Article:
Outcomes after hemispherectomy in adult patients with intractable epilepsy: institutional experience and systematic review of the literature

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OBJECTIVE

Hemispherectomy is a surgical technique that is established as a standard treatment in appropriately selected patients with drug-resistant epilepsy. It has proven to be successful in pediatric patients with unilateral hemispheric lesions but is underutilized in adults. This study retrospectively evaluated the clinical outcomes after hemispherectomy in adult patients with refractory epilepsy.

METHODS

This study examined 6 cases of hemispherectomy in adult patients at Barrow Neurological Institute. In addition, all case series of hemispherectomy in adult patients were identified through a literature review using MEDLINE and PubMed. Case series of patients older than 18 years were included; reports of patients without clear follow-up duration or method of validated seizure outcome quantification were excluded. Seizure outcome was based on the Engel classification.

RESULTS

A total of 90 cases of adult hemispherectomy were identified, including 6 newly added by Barrow Neurological Institute. Sixty-five patients underwent functional hemispherectomy; 25 patients had anatomical hemispherectomy. Length of follow-up ranged from 9 to 456 months. Seizure freedom was achieved in 80% of patients. The overall morbidity rate was low, with 9 patients (10%) having new or additional postoperative speech or language dysfunction, and 19 patients (21%) reporting some worsening of hemiparesis. No patients lost ambulatory or significant functional ability, and 2 patients had objective ambulatory improvement. Among the 41 patients who underwent additional formal neuropsychological testing postoperatively, overall stability or improvement was seen.

CONCLUSIONS

Hemispherectomy is a valuable surgical tool for properly selected adult patients with pre-existing hemiparesis and intractable epilepsy. In published cases, as well as in this series, the procedure has overall been well tolerated without significant morbidity, and the majority of patients have been rendered free of seizures.

ABBREVIATIONS AED = antiepileptic medication; EEG = electroencephalography; ILAE = International League Against Epilepsy; IQ = intelligence quotient; PET = positron emission tomography.

Article Information

Correspondence Courtney M. Schusse, Department of Neurology, Barrow Neurological Institute at St. Joseph's Hospital and Medical Center, 240 W Thomas Rd., Ste. 404, Phoenix, AZ 85013. email: courtney.schusse@dignityhealth.org.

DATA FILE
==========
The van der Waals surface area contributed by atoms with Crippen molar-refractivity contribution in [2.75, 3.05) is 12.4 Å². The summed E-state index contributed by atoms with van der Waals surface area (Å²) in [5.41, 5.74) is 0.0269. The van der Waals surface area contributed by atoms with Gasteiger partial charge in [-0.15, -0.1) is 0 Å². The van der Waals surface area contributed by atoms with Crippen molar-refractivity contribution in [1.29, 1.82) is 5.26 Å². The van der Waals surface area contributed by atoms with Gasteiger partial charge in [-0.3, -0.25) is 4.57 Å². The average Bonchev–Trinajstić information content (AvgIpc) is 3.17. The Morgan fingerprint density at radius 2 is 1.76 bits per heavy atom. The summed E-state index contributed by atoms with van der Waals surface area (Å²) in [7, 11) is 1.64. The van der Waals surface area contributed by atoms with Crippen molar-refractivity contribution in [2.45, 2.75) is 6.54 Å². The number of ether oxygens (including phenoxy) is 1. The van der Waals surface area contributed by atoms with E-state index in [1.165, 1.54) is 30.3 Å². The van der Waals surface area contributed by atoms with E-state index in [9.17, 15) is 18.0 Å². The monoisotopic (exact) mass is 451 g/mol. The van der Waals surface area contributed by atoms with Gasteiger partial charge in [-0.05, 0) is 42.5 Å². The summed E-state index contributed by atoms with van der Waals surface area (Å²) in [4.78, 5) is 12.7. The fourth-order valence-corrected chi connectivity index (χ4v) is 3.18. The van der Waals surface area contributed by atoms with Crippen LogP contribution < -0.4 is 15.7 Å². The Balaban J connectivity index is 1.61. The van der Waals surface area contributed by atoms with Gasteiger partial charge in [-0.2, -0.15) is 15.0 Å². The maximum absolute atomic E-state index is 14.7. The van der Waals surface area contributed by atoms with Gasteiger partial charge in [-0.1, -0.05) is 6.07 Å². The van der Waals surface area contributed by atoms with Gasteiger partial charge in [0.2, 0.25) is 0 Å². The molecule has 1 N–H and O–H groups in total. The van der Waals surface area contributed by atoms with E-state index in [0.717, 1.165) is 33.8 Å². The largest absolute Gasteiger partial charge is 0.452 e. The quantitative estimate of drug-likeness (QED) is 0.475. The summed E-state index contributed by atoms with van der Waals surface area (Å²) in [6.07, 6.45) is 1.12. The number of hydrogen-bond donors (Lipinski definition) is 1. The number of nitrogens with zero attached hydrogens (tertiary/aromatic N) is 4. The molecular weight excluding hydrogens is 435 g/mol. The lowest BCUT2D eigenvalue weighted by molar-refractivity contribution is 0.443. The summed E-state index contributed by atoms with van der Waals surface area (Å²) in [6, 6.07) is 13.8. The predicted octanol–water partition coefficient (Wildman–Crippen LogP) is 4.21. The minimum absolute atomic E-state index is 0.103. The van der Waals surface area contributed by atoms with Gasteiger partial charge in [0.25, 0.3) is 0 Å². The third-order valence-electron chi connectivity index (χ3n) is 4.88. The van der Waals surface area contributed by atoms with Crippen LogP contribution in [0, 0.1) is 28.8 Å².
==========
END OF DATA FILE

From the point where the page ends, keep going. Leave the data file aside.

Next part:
INCLUDE WHEN CITING Published online April 28, 2017; DOI: 10.3171/2016.9.JNS151778.

Disclosures The authors report no conflict of interest concerning the materials or methods used in this study or the findings specified in this paper.

© AANS, except where prohibited by US copyright law.

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Figures

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    Pre- and postoperative images of a left hemispheric surgery. Preoperative (A) and immediate postoperative (B) axial MR images obtained in a patient who underwent a minimally invasive functional hemispherectomy through a small centrally placed craniotomy. Note that by traversing the porencephalic cyst, the corpus callosum was completely disconnected from within the affected hemisphere's lateral ventricle. The amygdala and hippocampus were also removed separately in this procedure (as seen in the axial view [C] and the sagittal view [D]).

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    Illustration of the approach and technique of the procedure. A centrally placed, vertically oriented incision is used to perform the minimally invasive craniotomy (A). The procedure begins with transinsular amygdalohippocampectomy followed by disconnection of the corpus callosum from the splenium posteriorly to the subgenual region anteriorly (B). The subpial resection technique is used throughout to minimize bleeding and to avoid risk of injury to blood vessels and vital structures in the subarachnoid space (C). Copyright Barrow Neurological Institute. Published with permission.

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    Outline of search strategy.

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